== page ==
Kim Powell, Batesville, says, “Sixteen years ago, I just thought I needed a job. A friend of mine, Steve Macke, told me about a bus driver opening, and I was hired.
“I enjoy the primary kids. They are still adorable. We have so much fun.”
However, the men admit there are some difficulties associated with the profession. Powell announces, “Middle school kids are the challenge. They push your buttons.”
Westerfeld notes, “Each student is different, and sometimes you deal with issues you don’t want to deal with. Plus, the weather sometimes makes driving difficult .... We have a lot of responsibility.”
Discipline is another issue, Obermeyer reports. “Kids are not perfect at home, and they’re not perfect on the bus .... If I have a problem, I try to work it out with the kids first. If the parents are already involved, I talk to them.”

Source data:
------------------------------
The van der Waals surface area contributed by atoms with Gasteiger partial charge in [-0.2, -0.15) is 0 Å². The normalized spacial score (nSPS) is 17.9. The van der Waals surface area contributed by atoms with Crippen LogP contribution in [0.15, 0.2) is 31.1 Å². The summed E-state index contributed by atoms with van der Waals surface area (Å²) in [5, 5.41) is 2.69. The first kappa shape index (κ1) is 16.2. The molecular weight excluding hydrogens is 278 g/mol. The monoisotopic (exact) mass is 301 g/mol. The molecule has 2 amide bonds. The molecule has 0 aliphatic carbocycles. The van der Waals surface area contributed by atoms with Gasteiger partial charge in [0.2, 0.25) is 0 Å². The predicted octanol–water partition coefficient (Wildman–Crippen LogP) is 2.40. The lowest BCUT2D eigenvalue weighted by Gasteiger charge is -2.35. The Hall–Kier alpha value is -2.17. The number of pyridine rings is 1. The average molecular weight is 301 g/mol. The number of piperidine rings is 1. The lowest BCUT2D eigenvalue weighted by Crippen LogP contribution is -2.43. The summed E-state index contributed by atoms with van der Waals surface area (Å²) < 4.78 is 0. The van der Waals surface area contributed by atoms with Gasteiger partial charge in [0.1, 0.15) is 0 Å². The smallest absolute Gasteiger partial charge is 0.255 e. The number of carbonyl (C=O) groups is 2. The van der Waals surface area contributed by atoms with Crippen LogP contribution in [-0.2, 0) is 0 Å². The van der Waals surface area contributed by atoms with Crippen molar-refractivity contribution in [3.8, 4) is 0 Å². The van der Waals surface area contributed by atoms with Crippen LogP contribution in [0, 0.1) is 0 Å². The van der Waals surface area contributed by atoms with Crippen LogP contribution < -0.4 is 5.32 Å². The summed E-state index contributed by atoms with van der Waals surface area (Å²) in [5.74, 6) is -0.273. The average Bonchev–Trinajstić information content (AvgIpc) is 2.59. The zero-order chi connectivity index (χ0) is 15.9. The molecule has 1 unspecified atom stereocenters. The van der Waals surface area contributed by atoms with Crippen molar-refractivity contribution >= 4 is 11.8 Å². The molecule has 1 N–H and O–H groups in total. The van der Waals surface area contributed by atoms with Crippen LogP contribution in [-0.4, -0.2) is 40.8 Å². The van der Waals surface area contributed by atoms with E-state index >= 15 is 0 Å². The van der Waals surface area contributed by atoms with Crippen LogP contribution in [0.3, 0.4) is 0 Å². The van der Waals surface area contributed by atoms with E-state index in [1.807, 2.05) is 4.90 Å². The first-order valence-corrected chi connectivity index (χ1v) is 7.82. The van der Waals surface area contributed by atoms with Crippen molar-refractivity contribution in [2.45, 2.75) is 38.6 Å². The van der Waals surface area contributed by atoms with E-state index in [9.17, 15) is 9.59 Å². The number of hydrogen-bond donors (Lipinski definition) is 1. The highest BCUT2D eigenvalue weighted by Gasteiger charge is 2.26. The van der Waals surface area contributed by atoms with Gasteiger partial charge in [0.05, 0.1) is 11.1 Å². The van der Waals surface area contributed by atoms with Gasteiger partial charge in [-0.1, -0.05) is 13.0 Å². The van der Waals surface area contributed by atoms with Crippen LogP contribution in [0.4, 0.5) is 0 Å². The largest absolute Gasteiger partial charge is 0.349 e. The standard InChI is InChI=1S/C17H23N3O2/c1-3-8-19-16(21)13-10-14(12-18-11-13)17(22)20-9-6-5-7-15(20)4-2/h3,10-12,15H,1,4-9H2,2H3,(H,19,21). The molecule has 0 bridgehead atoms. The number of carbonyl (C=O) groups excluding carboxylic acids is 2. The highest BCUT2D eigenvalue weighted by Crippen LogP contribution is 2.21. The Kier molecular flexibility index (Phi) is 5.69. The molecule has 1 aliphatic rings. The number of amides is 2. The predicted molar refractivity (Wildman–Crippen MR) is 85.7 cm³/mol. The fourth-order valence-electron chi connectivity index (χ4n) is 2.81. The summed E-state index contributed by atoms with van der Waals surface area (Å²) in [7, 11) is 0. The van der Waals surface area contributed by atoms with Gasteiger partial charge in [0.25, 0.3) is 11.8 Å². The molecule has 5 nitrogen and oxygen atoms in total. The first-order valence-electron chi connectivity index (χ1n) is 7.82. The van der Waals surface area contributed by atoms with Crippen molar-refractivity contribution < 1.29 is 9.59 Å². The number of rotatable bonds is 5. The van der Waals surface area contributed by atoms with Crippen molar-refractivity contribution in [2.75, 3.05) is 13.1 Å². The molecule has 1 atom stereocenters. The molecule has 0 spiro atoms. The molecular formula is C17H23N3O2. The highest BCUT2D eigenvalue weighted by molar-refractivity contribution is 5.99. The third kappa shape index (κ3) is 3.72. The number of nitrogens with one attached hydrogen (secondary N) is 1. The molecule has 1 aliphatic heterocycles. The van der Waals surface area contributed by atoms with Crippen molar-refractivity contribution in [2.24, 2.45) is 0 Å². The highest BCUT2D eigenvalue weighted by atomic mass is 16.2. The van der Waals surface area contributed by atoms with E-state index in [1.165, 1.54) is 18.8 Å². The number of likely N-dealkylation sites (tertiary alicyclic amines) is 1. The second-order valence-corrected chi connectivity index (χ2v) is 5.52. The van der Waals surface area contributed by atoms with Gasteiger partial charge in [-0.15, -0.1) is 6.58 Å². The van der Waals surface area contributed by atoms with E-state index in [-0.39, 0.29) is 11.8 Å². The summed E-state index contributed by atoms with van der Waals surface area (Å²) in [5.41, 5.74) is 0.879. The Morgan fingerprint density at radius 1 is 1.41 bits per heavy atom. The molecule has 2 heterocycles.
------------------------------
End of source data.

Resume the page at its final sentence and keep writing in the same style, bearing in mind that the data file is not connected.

The Batesville Community School Corp. employees have noticed changes through the years. “Kids are bolder today and less attentive to discipline. I have to discipline more now than 15-20 years ago,” Obermeyer observes.
“On a whole, kids are more active in sports and in school .... There are so many kids that get into academic teams and trying to excel in their education. A lot of them are in sports, which helps them learn teamwork.”
Also, “we don’t have to put tire chains on anymore ... and buses are so much better to drive than when I first started with a standard transmission. It’s so much safer for the kids and the driver. Radios and cameras are great assets. If you have problems, you call in, and you can pull the (camera) tape to see exactly what happened if something’s going on.”
Westerfeld points out, “With the computer age, everything is changing.”
Gutzwiller agrees, “So many kids have cell phones and electronic devices .... (and) 20 years ago, you didn’t hear about these little kids breaking up with so and so.”